The main reason I keep going on about that isn't inherently because of its similarity to 3D, but because I imagine that the more "common" 4D road ideas would be very difficult to drive on and a lot more attention would be necessary. Whereas with planar rail, you only steer left or right to select your lane, and all actual turning is done by selecting a lane which then bends in that direction in a "ribbon" fashion, so you don't need to steer for the bends.

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### Re: 4D road markings

Keiji wrote:Well now, if we went with my idea of the planar rail, you have a nice 2D surface to paint lanes on anyway so it would be no different to 3D

The main reason I keep going on about that isn't inherently because of its similarity to 3D, but because I imagine that the more "common" 4D road ideas would be very difficult to drive on and a lot more attention would be necessary. Whereas with planar rail, you only steer left or right to select your lane, and all actual turning is done by selecting a lane which then bends in that direction in a "ribbon" fashion, so you don't need to steer for the bends.

True. Though I'd expect that roads that arise from old commonly-trodden trails would not tend to have such a nice structure.

But now that I think of it, I suppose trying to lump everything into a single tubular (or some such shape) length of road is unnecessarily troublesome. With all that space available to lay roads on, conceivably the 4Ders would just have single-lane single-direction roads with the occasional ramps for merging/diverging. Unlike in 3D, there's no real need to cram everything into a single road surface; besides, unless you have a square grid subdivision of the road cross section (which is impractical for other reasons, like the complexity of lane changing), it's not a very efficient use of the road surface. Given that the road surface must cover a 3D area, this is wasteful and costly. Might as well make use of the greater availability of space to build multiple narrower (and disjoint) lanes.

Like wendy has said, the road system would likely more resemble our blood circulation system than any direct analogue of multi-lane roads in 3D. Major roads would just have a (disjoint) bundle of say 6 or 8 lanes with the periodical off-ramp to either switch to a different lane or merge with the lanes in another road nearby. For smaller roads, it probably suffices to have 1 or 2 lanes per direction, with only binary forks/merges.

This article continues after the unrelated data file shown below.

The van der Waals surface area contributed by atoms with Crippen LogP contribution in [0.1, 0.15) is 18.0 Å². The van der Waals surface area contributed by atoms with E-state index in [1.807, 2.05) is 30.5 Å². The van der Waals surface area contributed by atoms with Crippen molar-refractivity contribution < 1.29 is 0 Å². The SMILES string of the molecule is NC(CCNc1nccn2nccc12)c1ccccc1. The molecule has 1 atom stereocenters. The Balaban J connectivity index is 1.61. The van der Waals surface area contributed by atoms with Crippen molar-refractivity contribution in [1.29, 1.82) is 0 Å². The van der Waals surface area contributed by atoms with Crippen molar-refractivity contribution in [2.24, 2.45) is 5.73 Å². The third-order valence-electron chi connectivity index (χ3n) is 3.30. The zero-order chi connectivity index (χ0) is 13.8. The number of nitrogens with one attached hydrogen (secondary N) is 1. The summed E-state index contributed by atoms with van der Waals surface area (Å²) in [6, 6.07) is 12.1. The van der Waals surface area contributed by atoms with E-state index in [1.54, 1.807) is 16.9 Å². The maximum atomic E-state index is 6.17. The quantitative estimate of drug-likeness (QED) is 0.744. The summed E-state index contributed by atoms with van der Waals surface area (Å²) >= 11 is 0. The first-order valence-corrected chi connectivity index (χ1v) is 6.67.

Of course, well-trodden paths for on-foot travel would have a different structure, as presumably they would have arisen from commonly-used trails initially forged by some pioneers. These would likely tend to have a net-like structure with hubs where many paths converge, probably with population centers situated on these hubs. For foot-trodden roads, there's really no need for any elaborate lane system nor any concern for complexity of maneuvering, as is the case with vehicular traffic. Given the amount of floor space available, on-foot roads and vehicular roads could very well be completely disjoint road systems that still cover the same region (by interpenetrating in a 3D way). Sidewalks would be superfluous, except perhaps for road maintenance crew -- there's no reason to walk along a vehicular road when there's already a well-established system of foot trails that more-or-less cover the same geographical region.

Furthermore, within the city, one could conceivably have alleyways in the form of 2D sheets, since they would naturally arise as the boundary between buildings. One could pave specific sections of it, I suppose, but unless there's a good reason to, I don't see why material should be wasted on such things. One could just leave it as bare ground to walk on, perhaps with the occasional linear path paved (or just trodden) through it where the most common routes are.
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### Re: 4D road markings

quickfur wrote:Major roads would just have a (disjoint) bundle of say 6 or 8 lanes with the periodical off-ramp to either switch to a different lane or merge with the lanes in another road nearby.

I would still expect multi-lane roads to have the lanes going in the same direction connected so that you can change lanes whenever you want, rather than having a complex system of ramps to switch at discrete points. If you've ever driven on a motorway (and don't fancy being the slowest vehicle around) you'll know why this is important.

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### Re: 4D road markings

In four dimensions, it is probably quite easy to separate the carriageways, since nothing is lost in the 'nature-strip'. Makes U-turns a bugger though. I normally visualise the roads being separate, right down to suburban-street level. You could use a variety of one-way roads, but there would be no need to signal them as such, since the whole road system is constructed as one-way (like the blood system), with little room for U-turns (save slip-lanes etc). But then i don't steer a motor-car, and rarely even go in them. I think sunday was the first time this year i'd been in a motor-car.